Mutational analysis was performed for EGFR includging exons 19 and 21 and exon 2 of KRAS. Mutation analysis was done by PCR amplification of genomic DNA followed by direct sequencing of the PCR products. All PCR reactions were performed in 25 μL volumes containing 50 –100 ng of DNA using the Applied Biosystems GeneAmp PCR System 9700. PCR products were sequenced using Applied Biosystems Big Dye Terminator 3.1 chemistry and Applied Biosystems capillary instrumentation. The following primers were used for sequencing. EGFR; exon 19: F 5′CCAGATCACTGGGCAGCATGTGGCACC 3′; R 5′AGCAGGGTCTAGAGCAGAGCAGCTGCC 3′; EGFR exon 21: F 5′ TCAGAGCCTGGCATGAACATGACCCTG 3′ R 5′ GGTCCCTGGTGTCAGGAAAATGCTGG 3′; KRAS exon 2 F 5′ GTATTAACCTTATGTGTGACA 3′, R 5′ GTCCTGCACCAGTAATATGC 3′ (Shigematsu et al., 2005).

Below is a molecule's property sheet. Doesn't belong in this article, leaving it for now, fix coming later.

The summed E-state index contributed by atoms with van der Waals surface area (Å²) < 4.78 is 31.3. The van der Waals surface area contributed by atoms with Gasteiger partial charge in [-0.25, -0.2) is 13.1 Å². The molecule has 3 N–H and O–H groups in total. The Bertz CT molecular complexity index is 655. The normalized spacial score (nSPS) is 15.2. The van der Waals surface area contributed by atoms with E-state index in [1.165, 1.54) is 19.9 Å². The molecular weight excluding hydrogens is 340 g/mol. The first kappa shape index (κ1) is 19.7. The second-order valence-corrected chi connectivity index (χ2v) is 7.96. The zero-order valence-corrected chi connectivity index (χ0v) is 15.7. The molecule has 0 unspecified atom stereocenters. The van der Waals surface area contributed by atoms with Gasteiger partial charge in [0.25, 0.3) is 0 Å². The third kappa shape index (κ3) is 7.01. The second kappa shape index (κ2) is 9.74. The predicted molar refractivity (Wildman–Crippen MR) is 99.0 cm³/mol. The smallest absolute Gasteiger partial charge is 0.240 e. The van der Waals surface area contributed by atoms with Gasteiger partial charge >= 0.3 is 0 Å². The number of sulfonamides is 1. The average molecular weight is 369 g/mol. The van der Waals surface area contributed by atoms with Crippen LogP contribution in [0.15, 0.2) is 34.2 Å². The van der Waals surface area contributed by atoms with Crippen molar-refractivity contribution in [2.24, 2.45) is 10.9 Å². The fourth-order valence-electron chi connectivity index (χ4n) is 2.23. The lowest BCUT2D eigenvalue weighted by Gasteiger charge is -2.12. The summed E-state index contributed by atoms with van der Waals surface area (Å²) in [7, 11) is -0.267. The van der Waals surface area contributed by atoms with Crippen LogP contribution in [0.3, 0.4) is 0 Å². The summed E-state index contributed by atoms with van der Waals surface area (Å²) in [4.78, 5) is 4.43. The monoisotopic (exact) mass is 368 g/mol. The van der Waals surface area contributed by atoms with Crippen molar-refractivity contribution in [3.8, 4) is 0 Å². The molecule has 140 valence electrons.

One mtDNA mutation in the ND5 gene from respiratory complex-I (G13289A) was selected for further analysis (Table S3). The ND5 gene was converted into nuclear format, and both the wild type (wt) and mutant (mt) genes (G13289A) were synthesized using long-range gene synthesis (Genescript Corp.) as described earlier (Dasgupta et al., 2008). The mt and wt genes were then subcloned into Sall and Notl sites of the phosphoryfated cytomegalovirus (pCMV)/myc/mito plasmid as described earlier (Dasgupta et al., 2008). The resultant plasmids were resequenced using the ABI BigDye cycle sequencing kit (Applied Biosystems) for verification of the insert sequences. In transfections, SW900 lung cancer cells were transfected with mt and wt ND5 plasmids in the presence of the FuGene 6 transfection regent. Stable clones were selected in presence of 400 μg/ml of G418. Three independent clones were analyzed for all the subsequent experiments.